This was heartwarming, and a wonderfully romantic moment that I’m hard-pressed to find an equivalent for in many anime, but I’m sure you can infer the fate of this pair from the fact that this work made me weep. There is a deep bitterness that runs through this work, or at least this first chapter. It was something that didn’t make itself readily apparent until a single line uttered by the humble and unassuming Minami on the second to last page. She’s a frugal girl who has made a habit of mending and sewing her own clothes, removing her shoes and socks before she heads home in order to preserve them, and fashioning a second pair of sandals modeled after a pair that were given to her so the better to preserve her treasured gift. She may want for much materially, but she keeps a mostly stoic facade so as to not inconvenience those who suffer just as much or more around her, and does all in her power to make sure that her aging mother lives in modest comfort.

It’s seeing this side of her character which gives that single line so much heft. There’s a heaviness to it that belies how almost lazily it was uttered. It betrays how the bitterness smoulders within her, as if born out of the smouldering ruins of her hometown that she sees in vivid flashbacks. I don’t necessarily see anger in it, justified as it may be in my eyes, but there is almost a sardonic edge to it. To be just on the edge of happiness, only to see it drift away from you through no fault of your own, would give anyone a cynical view of the world. She has no power over any of the circumstances in her life, and is subject only to the random cruelties of being born in the wrong place in the wrong era.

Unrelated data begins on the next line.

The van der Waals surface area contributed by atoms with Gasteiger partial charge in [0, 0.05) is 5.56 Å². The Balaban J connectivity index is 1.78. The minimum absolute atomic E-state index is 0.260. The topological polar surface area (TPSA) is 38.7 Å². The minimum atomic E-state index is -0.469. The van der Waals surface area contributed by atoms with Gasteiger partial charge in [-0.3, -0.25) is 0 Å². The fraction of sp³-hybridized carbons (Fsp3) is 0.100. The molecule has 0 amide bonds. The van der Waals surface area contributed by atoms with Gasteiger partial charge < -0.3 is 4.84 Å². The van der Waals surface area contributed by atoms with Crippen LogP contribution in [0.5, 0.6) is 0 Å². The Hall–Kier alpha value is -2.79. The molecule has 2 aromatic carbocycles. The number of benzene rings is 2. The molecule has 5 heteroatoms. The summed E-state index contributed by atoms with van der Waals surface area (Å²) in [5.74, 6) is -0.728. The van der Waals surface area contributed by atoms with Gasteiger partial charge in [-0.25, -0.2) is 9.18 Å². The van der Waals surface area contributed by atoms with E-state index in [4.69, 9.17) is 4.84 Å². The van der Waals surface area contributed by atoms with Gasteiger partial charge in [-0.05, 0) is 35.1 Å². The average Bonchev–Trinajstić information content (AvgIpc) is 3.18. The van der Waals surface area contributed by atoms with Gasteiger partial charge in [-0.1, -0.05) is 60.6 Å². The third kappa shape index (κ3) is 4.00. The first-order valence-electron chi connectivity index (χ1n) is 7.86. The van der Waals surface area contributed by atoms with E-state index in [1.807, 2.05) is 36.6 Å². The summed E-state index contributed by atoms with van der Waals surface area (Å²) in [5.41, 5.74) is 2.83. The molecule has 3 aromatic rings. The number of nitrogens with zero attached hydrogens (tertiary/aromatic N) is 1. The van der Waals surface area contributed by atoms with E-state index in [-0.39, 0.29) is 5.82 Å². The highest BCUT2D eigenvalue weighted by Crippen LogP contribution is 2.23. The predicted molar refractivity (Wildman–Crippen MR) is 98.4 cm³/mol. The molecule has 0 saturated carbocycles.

She does not deserve what happens to her, and unfortunately, the gods see to it that that includes love as well. This is among the finest tragedies I’ve ever read.

Recommended Reading:


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6 responses to “The Bitterness of Town of Evening Calm, Country of Cherry Blossoms

  1. dm00

    It’s been a couple of years since I read it, but I remember it being a rather sweet, melancholy story. There’s an interview with the author over at (along with a few of her other titles). Some of the whimsy comes from her having started her manga career writing 4-koma — she complains in the interview that having a punchline every few panels is a difficult habit to break.